December 24, 2016 by hotminnie
Just hours before her son was shot dead by Italian police yesterday, the mother of Berlin terrorist Anis Amri was talking in her family home in Tunisia, lovingly clutching his picture.
The photograph showed him wearing a fur-trimmed parka and sporting a fashionably spiky short haircut. He could have been any young man starting out in life.
Passionately protesting his innocence, Nour explained her son was just like so many other young North Africans who left their Tunisian homes in search of a better life in Europe.
She claimed she saw no sign that Amri had been radicalised. In recent phone conversations, Nour said, he played Tunisian music and ‘asked about ordinary family news, and showed us meals he was preparing’.
Amri’s brother Abdelkader, meanwhile, also believed he was innocent, saying: ‘I’m sure he can’t have done this.’ And his sister, Najoua, said he was a poetry-loving boy who enjoyed amateur dramatics and cooking, and ‘brought laughter’ into the home.
No mention that by the age of 18 he had already been convicted of drug abuse and violent armed robbery in Tunisia. Or that he had only fled to Italy to escape a lengthy prison sentence.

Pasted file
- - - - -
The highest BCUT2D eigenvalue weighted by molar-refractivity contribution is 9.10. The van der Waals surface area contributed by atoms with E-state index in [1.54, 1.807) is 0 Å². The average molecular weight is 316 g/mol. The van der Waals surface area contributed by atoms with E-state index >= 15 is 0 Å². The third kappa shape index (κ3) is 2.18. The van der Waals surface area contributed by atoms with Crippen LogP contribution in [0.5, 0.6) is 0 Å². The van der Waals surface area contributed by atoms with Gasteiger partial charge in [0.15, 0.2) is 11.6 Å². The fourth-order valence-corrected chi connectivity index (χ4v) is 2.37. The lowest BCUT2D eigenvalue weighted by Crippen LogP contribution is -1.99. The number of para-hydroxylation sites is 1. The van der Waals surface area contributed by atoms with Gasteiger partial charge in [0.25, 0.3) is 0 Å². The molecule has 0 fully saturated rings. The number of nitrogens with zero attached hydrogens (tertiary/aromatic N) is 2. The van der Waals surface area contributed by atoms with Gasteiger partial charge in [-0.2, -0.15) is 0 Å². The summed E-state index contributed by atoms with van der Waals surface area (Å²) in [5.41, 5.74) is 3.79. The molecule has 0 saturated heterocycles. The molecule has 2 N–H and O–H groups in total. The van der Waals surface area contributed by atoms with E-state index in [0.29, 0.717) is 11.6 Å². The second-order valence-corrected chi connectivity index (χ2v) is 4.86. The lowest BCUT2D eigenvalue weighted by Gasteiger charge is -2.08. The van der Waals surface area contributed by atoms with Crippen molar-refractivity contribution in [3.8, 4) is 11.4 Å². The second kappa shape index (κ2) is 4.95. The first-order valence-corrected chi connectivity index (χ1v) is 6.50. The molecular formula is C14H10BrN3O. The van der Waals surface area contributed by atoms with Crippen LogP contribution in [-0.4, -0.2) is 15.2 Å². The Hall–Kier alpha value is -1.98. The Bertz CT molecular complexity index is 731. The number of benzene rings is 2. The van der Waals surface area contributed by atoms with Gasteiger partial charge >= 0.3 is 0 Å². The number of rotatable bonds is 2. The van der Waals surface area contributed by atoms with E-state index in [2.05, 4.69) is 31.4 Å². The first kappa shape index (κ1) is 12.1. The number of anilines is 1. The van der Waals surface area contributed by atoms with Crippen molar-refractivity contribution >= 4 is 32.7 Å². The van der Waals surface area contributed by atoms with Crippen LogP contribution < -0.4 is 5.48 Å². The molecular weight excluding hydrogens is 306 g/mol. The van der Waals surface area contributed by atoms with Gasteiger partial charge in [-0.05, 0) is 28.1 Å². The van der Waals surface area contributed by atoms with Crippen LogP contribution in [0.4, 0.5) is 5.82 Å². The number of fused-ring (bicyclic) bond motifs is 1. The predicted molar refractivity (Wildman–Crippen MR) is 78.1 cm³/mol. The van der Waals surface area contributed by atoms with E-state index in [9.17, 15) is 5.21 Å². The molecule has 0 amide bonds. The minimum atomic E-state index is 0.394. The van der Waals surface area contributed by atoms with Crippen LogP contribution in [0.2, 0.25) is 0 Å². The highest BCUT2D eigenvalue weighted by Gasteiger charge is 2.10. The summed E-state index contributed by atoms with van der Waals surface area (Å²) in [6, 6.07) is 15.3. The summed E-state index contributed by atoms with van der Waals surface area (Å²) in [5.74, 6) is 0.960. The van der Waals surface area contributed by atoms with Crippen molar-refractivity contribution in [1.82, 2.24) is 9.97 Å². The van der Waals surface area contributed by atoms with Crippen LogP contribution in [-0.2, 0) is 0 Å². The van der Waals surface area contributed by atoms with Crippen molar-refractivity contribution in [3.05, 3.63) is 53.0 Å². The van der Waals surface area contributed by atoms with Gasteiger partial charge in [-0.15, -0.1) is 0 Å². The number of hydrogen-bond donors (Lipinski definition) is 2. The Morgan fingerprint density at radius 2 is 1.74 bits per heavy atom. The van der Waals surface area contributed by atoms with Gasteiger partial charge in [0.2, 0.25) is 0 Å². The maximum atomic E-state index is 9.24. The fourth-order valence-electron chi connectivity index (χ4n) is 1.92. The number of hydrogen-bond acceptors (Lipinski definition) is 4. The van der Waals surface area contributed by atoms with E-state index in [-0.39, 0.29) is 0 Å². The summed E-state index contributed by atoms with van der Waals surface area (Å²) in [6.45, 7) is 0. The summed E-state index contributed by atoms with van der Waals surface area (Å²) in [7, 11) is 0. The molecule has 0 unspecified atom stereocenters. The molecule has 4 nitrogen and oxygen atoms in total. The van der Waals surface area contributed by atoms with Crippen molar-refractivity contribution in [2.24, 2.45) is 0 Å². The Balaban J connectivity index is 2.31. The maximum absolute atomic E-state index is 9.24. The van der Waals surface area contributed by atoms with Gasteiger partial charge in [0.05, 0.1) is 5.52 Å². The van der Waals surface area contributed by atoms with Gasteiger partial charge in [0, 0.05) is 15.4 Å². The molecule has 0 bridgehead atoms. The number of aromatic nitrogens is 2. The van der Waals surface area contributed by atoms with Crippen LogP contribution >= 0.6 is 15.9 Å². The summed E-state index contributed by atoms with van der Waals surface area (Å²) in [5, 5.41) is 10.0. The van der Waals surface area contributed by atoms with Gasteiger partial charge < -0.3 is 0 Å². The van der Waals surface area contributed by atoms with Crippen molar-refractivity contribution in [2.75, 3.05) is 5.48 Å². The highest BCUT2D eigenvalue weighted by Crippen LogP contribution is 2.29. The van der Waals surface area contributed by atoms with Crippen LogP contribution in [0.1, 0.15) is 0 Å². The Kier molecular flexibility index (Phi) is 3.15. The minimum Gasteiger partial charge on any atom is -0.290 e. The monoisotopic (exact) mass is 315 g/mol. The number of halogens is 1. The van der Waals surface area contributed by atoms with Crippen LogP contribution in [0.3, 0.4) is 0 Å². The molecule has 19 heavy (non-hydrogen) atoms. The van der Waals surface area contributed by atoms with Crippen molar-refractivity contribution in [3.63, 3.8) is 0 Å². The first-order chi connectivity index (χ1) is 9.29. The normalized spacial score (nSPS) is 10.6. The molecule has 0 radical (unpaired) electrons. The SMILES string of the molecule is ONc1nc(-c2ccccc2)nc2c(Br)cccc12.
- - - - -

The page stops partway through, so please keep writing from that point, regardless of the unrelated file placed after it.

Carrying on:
Posing as a minor, he claimed asylum but was later imprisoned for four years in Sicily for setting fire to the migrant centre that took him in. Prison guards in the six Sicilian jails he attended recall Amri as a thug who bullied other inmates. It is clear he was a dangerously violent and angry young man — and, I’m sorry, but I can’t believe his family weren’t aware of this.
Like so many parents and siblings of terrorists, Amri’s mother seemed blithely unaware that her child was a turning into a monster.
It’s always someone else’s fault when these kids become murderers, never the fault of families and communities which turn a blind eye when their young spiral frighteningly out of control.
It was the same story after the horrific murder of an elderly priest in his Normandy church this summer — forced to his knees by two men who slit his throat in front of worshippers and nuns and watched him bleed to death as they chanted Arabic slogans.
The mother of one of those men, 19-year-old Abdel Malik Petitjean, swore her boy was a ‘gentle’ and ‘soft’ soul, and that she ‘did not give birth to the devil’.
But unless parents, local communities and religious leaders accept responsibility for their children’s behaviour, there will be countless more terrorists like Anis Amri causing misery and carnage in the West.
Amri’s mother said that if he was guilty she would renounce him before God. She can renounce away, but it will give no comfort to the families of those who died at her son’s hands.